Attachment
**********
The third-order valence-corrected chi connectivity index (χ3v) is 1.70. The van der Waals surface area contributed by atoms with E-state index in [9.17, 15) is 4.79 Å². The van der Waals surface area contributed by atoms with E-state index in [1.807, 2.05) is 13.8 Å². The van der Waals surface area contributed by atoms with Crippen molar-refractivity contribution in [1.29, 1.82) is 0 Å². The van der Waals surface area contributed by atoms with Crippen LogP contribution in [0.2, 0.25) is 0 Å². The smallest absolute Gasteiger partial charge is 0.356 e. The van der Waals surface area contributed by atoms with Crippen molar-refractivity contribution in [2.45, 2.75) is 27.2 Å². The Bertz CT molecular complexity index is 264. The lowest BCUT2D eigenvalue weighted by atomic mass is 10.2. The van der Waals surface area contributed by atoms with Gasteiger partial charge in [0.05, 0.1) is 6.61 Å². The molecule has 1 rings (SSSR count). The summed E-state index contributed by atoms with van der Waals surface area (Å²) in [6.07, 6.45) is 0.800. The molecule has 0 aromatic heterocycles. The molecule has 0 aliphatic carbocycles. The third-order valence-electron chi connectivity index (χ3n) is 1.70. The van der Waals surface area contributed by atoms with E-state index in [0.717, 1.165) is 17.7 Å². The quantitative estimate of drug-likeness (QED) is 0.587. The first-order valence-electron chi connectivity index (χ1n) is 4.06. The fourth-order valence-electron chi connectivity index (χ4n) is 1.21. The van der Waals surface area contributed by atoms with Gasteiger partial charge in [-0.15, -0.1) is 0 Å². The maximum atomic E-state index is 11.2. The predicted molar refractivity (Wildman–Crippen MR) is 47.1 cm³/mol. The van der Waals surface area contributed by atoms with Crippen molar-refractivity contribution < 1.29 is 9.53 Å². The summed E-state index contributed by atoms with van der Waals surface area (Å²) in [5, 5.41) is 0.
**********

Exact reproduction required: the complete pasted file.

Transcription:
The third-order valence-corrected chi connectivity index (χ3v) is 1.70. The van der Waals surface area contributed by atoms with E-state index in [9.17, 15) is 4.79 Å². The van der Waals surface area contributed by atoms with E-state index in [1.807, 2.05) is 13.8 Å². The van der Waals surface area contributed by atoms with Crippen molar-refractivity contribution in [1.29, 1.82) is 0 Å². The van der Waals surface area contributed by atoms with Crippen LogP contribution in [0.2, 0.25) is 0 Å². The smallest absolute Gasteiger partial charge is 0.356 e. The van der Waals surface area contributed by atoms with Crippen molar-refractivity contribution in [2.45, 2.75) is 27.2 Å². The Bertz CT molecular complexity index is 264. The lowest BCUT2D eigenvalue weighted by atomic mass is 10.2. The van der Waals surface area contributed by atoms with Gasteiger partial charge in [0.05, 0.1) is 6.61 Å². The molecule has 1 rings (SSSR count). The summed E-state index contributed by atoms with van der Waals surface area (Å²) in [6.07, 6.45) is 0.800. The molecule has 0 aromatic heterocycles. The molecule has 0 aliphatic carbocycles. The third-order valence-electron chi connectivity index (χ3n) is 1.70. The van der Waals surface area contributed by atoms with E-state index in [0.717, 1.165) is 17.7 Å². The quantitative estimate of drug-likeness (QED) is 0.587. The first-order valence-electron chi connectivity index (χ1n) is 4.06. The fourth-order valence-electron chi connectivity index (χ4n) is 1.21. The van der Waals surface area contributed by atoms with Gasteiger partial charge in [-0.15, -0.1) is 0 Å². The maximum atomic E-state index is 11.2. The predicted molar refractivity (Wildman–Crippen MR) is 47.1 cm³/mol. The van der Waals surface area contributed by atoms with Crippen molar-refractivity contribution < 1.29 is 9.53 Å². The summed E-state index contributed by atoms with van der Waals surface area (Å²) in [5, 5.41) is 0.